Reply | Permalink | Context

You must be logged in to vote on this comment.
[ - ]

By frank (registered) | Posted July 23, 2010 at 08:38:51

Undustrial it's actually a very good practice to build parks and rec centres over former landfills provided the containment systems are in place to ensure no leachate comes out. They're not full of heavy structures and therefore don't require big mat footings or piles and it creates green space. Not sure what you're so angry about.

I'm not clear on where that claim comes from either. I can't find any information on it being a former waste site...

Reply | Permalink | Context

You must be logged in to vote on this comment.
[ - ]

By MattJelly (registered) - website | Posted July 23, 2010 at 08:44:21

There's a huge new development- I've seen concept drawings for yet another new proposal for a Stadium. The East Mountain site will be receiving a high-profile endorsement today that just about nobody will see coming. This is quite significant. I can't say anything about it right now, but a possible "game-changer" is afoot. Stay tuned to www.mattjelly.com at 10:01 am for an important announcement.

Reply | Permalink | Context

You must be logged in to vote on this comment.
[ - ]

By Saywhat??? (anonymous) | Posted July 23, 2010 at 09:30:55

"Actually, the cost of remediation is $5 million."
And if you believe that, you will believe that the TiCats will play in the West Harbour and contribute $100M happy dollars to the construction project! Dream on...the cost is closer to $25M according to industry insiders.

Reply | Permalink | Context

You must be logged in to vote on this comment.
[ - ]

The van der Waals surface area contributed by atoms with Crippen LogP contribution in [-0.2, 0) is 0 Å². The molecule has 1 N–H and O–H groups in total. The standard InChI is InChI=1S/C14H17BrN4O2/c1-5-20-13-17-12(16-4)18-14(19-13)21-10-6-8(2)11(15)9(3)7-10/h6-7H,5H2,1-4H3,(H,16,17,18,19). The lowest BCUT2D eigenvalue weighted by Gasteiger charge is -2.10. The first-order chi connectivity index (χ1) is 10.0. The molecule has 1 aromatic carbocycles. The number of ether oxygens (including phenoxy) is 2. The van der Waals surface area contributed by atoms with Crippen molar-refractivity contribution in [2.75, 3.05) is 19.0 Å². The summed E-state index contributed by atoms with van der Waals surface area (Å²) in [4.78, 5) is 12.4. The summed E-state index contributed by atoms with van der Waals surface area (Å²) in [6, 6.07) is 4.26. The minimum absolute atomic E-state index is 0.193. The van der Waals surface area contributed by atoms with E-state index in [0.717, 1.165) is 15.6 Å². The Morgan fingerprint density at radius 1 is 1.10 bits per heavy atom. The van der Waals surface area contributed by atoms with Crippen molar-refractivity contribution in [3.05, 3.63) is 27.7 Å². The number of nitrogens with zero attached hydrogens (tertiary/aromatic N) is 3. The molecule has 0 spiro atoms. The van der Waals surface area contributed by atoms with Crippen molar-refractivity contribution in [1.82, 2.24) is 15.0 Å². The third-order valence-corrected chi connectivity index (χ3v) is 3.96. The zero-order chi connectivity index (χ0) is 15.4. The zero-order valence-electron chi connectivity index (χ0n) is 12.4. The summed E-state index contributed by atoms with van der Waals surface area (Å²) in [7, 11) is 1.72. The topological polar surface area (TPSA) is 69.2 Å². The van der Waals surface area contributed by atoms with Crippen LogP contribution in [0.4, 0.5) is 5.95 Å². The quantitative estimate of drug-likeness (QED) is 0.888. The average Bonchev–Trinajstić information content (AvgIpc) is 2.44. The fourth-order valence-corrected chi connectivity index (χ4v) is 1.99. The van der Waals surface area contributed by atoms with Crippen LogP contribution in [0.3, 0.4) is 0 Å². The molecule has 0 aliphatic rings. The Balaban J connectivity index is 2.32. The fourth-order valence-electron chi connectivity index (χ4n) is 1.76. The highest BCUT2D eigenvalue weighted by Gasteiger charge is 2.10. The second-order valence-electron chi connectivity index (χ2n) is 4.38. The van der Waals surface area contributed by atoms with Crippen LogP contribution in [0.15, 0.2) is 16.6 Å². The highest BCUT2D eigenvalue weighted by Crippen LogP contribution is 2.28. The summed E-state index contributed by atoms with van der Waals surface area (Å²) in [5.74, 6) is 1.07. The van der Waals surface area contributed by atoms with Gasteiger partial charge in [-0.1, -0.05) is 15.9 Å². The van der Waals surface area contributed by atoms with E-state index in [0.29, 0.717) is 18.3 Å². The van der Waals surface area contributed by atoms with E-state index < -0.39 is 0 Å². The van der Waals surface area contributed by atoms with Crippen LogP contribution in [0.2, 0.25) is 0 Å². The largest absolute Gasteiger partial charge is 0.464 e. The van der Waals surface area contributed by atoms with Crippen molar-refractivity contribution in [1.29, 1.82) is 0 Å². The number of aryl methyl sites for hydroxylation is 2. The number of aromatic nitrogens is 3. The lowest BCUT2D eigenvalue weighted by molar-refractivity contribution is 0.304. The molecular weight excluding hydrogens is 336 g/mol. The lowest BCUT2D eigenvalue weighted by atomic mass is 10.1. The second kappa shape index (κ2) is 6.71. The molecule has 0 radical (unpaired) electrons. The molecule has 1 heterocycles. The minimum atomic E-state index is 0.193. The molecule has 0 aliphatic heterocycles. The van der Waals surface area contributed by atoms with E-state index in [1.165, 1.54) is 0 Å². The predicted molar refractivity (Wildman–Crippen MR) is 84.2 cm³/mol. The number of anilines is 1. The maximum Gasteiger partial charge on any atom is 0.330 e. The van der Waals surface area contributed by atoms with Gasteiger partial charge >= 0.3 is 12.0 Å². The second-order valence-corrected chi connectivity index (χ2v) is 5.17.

By Undustrial (registered) - website | Posted July 23, 2010 at 09:43:53

It was mentioned above, I don't know what was being dumped there, but there was a great exibit on the art crawl years back (I believe at the You Me) where a photographer (Cees van Gemerden) had snuck into the old site and chronicled all the barrels and tires covering the site, from the broken fence with a no-trespassing sign right up to a big tree growing out of a hill of barrels and garbage. Unfortunately I can't find any of it online.

And I don't know why you think I'm angry about it, but I happen to love Bayfront. It's probably the most successful thing the city's done in the area by far. I'm just annoyed that this kind of thing hasn't been done elsewhere.

Reply | Permalink | Context

You must be logged in to vote on this comment.
[ - ]

By MattJelly (registered) - website | Posted July 23, 2010 at 13:00:57

So you're saying Bryce and Cees did a show of the photos of this site and didn't report it? Maybe they did and nobody listened? Interesting.

Reply | Permalink | Context

You must be logged in to vote on this comment.
[ - ]

By Cityjoe (anonymous) | Posted July 23, 2010 at 17:50:28

That mess has been there for years. How does Hamilton ever expect people/corporations to invest here with all those vacant messes in the heart of the City.
Put the Stadium where it can be reached by public transit, Go service & LRT! It needs to be Downtown! Nobody need another 2000 car parking lot.

Reply | Permalink | Context

You must be logged in to vote on this comment.
[ - ]

By highwater (registered) | Posted July 23, 2010 at 22:37:58

2,000 car parking lot, Cityjoe? If only. Bob wants a 7,000 car parking lot.

Reply | Permalink | Context

You must be logged in to vote on this comment.
[ - ]